It was Truman Wade who, some 60 years ago, began this family tradition of harness racing. Father and son became law partners in West Chester. In summer Truman trucked his horses to the raceways and drove them. In autumn and winter Carolus traveled with the family dogs—pointers and setters—on field trials from Buffalo to Alabama, serving also as trials judge. Carolus did well with his dogs, notably with Sheedermill Best Bet, who in 1948 won the Middle Atlantic States Amateur Championship. At Sheedermill the house is filled with trophies—blue and red ribbons, cups and plates engraved with the names of trotting horses, field trial dogs or homing pigeons. The first cup is marked 1910, the latest one 1960. When Carolus was 4 his grandfather gave him some barn pigeons in a box. A few days later the boy went to look for them, but the birds were gone; his grandfather had let them loose. "You didn't look after them," he told the child, briefly. Not long afterward, a neighbor gave Carolus two more pigeons. The boy lugged them home in their crate—a two-mile walk—and kept them.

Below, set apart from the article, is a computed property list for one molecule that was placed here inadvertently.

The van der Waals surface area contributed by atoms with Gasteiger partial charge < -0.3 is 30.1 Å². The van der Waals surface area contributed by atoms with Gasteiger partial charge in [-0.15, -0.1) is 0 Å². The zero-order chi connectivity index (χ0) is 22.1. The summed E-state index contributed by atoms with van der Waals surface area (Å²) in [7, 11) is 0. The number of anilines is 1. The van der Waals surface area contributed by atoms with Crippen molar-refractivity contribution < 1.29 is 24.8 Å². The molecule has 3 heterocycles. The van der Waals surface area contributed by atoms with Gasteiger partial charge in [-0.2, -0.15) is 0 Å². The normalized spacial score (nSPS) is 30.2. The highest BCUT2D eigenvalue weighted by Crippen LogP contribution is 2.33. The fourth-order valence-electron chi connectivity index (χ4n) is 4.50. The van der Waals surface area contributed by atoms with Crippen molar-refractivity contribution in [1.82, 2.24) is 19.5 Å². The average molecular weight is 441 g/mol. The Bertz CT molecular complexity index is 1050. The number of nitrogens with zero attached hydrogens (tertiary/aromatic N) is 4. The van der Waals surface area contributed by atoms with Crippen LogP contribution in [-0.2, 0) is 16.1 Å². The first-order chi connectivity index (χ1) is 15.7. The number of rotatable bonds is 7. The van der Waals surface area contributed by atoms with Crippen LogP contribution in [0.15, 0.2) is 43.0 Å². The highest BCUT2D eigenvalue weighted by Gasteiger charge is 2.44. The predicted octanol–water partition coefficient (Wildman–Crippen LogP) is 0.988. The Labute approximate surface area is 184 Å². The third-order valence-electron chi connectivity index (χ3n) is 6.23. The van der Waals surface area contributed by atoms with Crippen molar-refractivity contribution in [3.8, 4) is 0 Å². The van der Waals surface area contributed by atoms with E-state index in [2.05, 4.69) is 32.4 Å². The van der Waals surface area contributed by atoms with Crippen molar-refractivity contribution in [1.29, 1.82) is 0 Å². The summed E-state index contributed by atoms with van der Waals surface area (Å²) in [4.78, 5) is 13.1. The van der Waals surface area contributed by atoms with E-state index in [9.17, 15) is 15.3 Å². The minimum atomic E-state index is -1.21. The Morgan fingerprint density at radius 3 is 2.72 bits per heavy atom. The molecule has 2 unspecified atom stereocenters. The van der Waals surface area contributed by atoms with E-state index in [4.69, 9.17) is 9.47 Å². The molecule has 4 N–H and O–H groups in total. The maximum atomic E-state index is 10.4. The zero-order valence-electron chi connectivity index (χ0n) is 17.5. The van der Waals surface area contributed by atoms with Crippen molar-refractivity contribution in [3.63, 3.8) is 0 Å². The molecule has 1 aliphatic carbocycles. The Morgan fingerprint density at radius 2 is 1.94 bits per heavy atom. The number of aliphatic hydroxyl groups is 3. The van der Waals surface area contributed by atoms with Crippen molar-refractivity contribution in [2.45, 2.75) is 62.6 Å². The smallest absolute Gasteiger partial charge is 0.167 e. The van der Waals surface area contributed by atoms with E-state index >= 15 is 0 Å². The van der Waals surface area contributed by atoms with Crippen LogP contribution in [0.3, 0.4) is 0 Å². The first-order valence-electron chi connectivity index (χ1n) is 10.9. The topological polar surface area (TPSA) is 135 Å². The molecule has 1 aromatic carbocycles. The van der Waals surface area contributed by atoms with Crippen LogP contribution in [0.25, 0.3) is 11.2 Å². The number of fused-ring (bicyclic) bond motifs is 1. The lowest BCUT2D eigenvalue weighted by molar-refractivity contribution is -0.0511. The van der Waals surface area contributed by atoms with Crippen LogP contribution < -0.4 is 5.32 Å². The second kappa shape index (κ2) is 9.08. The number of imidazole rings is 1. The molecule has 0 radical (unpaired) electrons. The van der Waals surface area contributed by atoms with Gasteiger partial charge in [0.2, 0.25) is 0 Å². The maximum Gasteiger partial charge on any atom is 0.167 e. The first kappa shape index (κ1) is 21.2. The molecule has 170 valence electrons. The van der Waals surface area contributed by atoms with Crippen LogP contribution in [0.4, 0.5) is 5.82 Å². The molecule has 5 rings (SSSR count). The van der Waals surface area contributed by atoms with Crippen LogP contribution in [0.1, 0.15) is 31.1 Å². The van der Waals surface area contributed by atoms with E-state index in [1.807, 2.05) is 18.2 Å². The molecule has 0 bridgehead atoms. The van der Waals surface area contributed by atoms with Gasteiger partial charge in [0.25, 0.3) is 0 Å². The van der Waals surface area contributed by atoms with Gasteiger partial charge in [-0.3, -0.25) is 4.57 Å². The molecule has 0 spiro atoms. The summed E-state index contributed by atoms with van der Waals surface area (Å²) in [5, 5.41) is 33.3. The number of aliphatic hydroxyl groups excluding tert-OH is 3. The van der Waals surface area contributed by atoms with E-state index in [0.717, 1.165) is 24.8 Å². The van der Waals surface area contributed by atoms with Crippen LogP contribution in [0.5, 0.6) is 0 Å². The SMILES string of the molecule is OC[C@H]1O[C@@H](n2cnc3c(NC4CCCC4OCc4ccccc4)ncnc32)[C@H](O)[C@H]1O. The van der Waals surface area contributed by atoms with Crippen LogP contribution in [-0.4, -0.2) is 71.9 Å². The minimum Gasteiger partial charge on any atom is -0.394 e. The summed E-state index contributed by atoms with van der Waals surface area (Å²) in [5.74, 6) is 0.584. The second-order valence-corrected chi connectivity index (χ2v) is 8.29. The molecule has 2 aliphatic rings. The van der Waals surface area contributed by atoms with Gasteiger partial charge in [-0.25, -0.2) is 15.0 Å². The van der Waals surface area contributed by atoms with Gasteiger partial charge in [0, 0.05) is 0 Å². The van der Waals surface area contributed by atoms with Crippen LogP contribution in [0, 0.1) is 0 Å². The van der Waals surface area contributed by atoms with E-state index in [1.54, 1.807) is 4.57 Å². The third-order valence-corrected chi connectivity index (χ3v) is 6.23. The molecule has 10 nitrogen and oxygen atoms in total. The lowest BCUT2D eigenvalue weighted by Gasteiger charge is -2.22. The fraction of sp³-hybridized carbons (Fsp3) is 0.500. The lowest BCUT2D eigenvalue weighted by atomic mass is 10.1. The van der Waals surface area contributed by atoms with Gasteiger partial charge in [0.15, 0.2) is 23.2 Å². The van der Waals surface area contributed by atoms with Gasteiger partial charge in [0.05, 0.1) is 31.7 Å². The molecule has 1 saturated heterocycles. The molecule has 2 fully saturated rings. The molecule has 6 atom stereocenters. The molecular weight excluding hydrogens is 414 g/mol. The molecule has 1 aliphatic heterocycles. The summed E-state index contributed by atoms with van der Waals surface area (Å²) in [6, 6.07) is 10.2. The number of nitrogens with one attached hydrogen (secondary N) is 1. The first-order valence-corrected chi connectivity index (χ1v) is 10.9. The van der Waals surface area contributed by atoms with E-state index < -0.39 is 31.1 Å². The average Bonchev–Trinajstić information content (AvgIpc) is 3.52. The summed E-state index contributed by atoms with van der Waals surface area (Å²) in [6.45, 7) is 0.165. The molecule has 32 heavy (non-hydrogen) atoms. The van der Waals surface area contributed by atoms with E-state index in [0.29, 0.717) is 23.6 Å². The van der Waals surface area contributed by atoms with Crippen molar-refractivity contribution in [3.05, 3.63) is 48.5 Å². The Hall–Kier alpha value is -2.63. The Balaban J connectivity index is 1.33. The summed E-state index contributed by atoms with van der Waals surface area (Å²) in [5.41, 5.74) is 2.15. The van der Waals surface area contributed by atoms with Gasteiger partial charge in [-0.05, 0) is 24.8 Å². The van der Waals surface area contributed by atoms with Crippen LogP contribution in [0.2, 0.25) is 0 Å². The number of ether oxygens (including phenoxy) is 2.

Truman Wade raced his trotters for nearly half a century. He died eight years ago; in Chester County his name is legend. They say he died with his shoes on, still muddy from the track, the way he used to wear them into the courtroom in the mornings. Truman Wade was a trial lawyer of the old-fashioned, fighting type, who would urge anything in defense of his clients. He tried three-quarters of the criminal cases in the county. Around West Chester courthouse he was either loved or hated. He ran for Senator one year, and his defeat was mourned: "With Wade in Washington, we'd have had somebody to stand up for our county." Truman Wade could charm a jury out of its senses: "My client comes before you, wrapped in the cloak of innocence!" Hand on heart, Truman Wade added the American flag to the cloak of innocence; his red tie blazed, his voice shook with feeling. Afterward he would seek out the opposing attorney. "Paul," he would say, "I want to go to Brandywine tomorrow to race my horse. Think we can settle this case by noontime?"